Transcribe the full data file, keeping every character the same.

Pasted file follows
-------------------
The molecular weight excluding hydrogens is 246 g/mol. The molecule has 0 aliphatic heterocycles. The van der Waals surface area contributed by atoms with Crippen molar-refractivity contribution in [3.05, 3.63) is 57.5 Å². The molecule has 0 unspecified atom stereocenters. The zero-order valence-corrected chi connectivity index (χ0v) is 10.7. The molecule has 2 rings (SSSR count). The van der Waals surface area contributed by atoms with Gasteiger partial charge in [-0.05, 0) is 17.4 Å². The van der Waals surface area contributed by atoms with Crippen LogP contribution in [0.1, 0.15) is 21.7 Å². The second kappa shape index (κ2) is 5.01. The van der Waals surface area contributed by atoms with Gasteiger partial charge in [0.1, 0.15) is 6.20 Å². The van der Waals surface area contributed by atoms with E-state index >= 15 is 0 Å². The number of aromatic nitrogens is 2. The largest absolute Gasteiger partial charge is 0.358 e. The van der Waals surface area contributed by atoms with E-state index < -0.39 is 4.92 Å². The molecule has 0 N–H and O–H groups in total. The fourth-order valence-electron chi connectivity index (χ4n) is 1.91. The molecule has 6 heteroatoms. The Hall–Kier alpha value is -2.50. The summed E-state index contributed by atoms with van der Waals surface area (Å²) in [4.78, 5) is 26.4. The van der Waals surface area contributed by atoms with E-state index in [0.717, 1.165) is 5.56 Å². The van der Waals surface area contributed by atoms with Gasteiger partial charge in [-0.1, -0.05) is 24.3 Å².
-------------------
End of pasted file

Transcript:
The molecular weight excluding hydrogens is 246 g/mol. The molecule has 0 aliphatic heterocycles. The van der Waals surface area contributed by atoms with Crippen molar-refractivity contribution in [3.05, 3.63) is 57.5 Å². The molecule has 0 unspecified atom stereocenters. The zero-order valence-corrected chi connectivity index (χ0v) is 10.7. The molecule has 2 rings (SSSR count). The van der Waals surface area contributed by atoms with Gasteiger partial charge in [-0.05, 0) is 17.4 Å². The van der Waals surface area contributed by atoms with Crippen LogP contribution in [0.1, 0.15) is 21.7 Å². The second kappa shape index (κ2) is 5.01. The van der Waals surface area contributed by atoms with Gasteiger partial charge in [0.1, 0.15) is 6.20 Å². The van der Waals surface area contributed by atoms with E-state index >= 15 is 0 Å². The number of aromatic nitrogens is 2. The largest absolute Gasteiger partial charge is 0.358 e. The van der Waals surface area contributed by atoms with E-state index < -0.39 is 4.92 Å². The molecule has 0 N–H and O–H groups in total. The fourth-order valence-electron chi connectivity index (χ4n) is 1.91. The molecule has 6 heteroatoms. The Hall–Kier alpha value is -2.50. The summed E-state index contributed by atoms with van der Waals surface area (Å²) in [4.78, 5) is 26.4. The van der Waals surface area contributed by atoms with E-state index in [0.717, 1.165) is 5.56 Å². The van der Waals surface area contributed by atoms with Gasteiger partial charge in [-0.1, -0.05) is 24.3 Å².